Publisher: Palgrave Macmillan
Series: International Political Theory
Publication Date: May 28, 2015
Binding: Kobo eBook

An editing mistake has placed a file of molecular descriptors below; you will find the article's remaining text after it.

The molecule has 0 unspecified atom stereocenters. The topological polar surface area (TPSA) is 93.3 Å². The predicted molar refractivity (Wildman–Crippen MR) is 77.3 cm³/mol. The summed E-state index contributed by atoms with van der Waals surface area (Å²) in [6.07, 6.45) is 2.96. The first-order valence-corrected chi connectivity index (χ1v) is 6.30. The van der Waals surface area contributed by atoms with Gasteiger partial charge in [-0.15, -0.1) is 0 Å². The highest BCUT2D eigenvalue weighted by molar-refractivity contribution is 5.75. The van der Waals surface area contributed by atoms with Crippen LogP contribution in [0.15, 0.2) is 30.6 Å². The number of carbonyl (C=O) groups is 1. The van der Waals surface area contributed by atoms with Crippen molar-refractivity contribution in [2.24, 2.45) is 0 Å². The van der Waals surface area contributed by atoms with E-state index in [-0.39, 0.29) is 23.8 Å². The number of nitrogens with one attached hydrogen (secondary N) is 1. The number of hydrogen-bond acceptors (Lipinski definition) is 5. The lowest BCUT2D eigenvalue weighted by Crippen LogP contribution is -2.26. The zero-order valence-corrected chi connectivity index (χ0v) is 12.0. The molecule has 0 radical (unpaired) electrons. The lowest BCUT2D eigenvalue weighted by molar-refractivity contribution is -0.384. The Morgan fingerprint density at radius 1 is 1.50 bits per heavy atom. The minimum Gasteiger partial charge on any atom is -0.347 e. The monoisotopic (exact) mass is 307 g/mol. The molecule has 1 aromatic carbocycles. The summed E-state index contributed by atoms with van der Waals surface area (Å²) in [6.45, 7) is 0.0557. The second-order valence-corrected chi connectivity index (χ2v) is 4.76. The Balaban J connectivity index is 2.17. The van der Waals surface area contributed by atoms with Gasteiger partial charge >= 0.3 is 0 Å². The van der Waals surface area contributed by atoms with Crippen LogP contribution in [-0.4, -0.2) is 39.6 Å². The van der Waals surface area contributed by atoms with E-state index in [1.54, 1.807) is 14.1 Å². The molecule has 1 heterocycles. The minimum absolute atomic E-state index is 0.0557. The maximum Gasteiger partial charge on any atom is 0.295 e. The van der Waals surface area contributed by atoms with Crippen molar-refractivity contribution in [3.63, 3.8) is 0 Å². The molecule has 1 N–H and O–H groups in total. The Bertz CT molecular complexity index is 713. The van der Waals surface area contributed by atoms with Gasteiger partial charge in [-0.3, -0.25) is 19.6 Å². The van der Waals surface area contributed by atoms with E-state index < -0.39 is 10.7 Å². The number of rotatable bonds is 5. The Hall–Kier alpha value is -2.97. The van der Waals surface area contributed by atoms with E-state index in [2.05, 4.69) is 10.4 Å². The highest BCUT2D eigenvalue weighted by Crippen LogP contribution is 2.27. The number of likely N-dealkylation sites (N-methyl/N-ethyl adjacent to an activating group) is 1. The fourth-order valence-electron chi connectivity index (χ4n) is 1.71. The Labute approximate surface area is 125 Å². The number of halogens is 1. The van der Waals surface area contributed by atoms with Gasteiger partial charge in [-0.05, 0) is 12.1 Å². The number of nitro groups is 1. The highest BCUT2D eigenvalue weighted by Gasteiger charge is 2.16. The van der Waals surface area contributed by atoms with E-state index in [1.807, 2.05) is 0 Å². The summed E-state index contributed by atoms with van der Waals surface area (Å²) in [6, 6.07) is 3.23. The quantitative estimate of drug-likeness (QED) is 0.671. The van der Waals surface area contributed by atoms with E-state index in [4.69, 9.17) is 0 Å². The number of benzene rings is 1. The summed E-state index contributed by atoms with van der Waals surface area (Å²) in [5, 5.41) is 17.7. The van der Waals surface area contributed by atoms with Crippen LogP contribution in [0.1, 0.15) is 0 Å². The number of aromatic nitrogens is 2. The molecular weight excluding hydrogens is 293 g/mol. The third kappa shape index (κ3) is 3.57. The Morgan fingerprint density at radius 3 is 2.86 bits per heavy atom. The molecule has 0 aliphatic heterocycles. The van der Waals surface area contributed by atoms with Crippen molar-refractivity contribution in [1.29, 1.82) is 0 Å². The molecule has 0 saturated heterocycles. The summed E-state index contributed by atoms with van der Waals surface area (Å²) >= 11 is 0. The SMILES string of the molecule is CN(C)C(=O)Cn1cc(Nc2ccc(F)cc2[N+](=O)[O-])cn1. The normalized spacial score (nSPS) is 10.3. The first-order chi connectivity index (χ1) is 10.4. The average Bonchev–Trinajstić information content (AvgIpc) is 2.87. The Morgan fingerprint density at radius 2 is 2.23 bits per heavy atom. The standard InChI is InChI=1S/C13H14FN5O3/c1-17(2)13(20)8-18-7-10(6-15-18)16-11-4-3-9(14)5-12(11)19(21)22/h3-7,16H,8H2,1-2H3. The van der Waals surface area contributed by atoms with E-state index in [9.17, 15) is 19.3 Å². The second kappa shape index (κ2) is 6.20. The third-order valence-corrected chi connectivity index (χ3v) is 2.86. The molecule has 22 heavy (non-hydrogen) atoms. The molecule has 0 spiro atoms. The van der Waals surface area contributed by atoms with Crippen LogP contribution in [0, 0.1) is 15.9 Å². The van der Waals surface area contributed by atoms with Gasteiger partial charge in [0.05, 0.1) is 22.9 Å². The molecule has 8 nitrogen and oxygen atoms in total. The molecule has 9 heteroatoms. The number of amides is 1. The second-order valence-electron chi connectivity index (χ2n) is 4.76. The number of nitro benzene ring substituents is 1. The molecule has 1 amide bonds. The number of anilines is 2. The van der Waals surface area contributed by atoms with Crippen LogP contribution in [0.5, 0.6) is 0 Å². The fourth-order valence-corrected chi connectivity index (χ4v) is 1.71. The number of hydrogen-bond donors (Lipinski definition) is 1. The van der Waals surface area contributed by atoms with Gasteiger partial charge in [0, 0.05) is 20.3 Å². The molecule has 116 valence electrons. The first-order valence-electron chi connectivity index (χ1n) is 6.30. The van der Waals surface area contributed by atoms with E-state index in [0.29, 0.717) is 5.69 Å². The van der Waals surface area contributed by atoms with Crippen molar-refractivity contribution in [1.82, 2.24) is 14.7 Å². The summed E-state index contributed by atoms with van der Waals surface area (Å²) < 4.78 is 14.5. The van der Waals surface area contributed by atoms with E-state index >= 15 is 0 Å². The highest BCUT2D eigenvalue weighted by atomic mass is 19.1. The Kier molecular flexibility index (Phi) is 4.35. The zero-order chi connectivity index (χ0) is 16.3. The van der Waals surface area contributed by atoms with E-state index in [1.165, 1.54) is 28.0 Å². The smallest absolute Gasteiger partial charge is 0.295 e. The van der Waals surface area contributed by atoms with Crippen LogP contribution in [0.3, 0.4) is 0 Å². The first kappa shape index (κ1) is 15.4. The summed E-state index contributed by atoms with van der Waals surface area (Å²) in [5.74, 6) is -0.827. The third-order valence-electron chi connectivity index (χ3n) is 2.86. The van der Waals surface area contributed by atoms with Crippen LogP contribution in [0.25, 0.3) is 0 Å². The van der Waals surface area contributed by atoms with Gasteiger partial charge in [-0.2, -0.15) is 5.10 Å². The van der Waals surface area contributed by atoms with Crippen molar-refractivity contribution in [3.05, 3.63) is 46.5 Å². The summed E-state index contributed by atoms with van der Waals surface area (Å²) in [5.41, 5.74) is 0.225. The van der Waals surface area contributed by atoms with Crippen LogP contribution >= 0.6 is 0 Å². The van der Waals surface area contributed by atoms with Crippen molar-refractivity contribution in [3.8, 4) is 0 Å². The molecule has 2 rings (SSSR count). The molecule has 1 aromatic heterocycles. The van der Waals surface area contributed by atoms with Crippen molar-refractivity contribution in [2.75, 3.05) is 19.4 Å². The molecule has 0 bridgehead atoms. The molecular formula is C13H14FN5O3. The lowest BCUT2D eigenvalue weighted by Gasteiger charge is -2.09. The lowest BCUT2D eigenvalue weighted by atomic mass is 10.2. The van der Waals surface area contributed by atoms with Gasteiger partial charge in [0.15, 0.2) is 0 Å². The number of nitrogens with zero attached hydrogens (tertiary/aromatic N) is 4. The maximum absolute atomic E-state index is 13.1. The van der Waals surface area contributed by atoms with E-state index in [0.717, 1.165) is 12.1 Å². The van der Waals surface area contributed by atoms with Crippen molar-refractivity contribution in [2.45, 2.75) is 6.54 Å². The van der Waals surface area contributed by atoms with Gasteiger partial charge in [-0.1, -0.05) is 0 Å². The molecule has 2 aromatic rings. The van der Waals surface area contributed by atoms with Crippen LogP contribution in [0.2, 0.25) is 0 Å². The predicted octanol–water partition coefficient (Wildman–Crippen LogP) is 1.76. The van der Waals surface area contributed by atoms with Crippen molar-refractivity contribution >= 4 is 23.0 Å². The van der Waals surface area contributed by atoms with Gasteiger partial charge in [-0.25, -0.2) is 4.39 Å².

Popular wisdom, international relations scholarship, and much of rising powers' foreign policy rhetoric contends that such powers comprise a conservative coalition united by the desire to protect the principle of national sovereignty against its erosion. However, the empirical analysis of three democratic rising and regional powers' understandings and practices of political sovereignty suggests otherwise. On the basis of empirical research in Brazil, India, and South Africa, this book presents a descriptive analysis of the transformation of sovereignty in non-western contexts since the end of the Cold War. The book argues that the processes of change are most accurately captured by a novel ideal-type of 'soft sovereignty'. Soft sovereignty takes into account today's complex multi-polar order in a post-western world. Such a plural, embedded, and moderate cosmopolitanism is situated between globalism's demand for a world state and statism's defence of the status quo.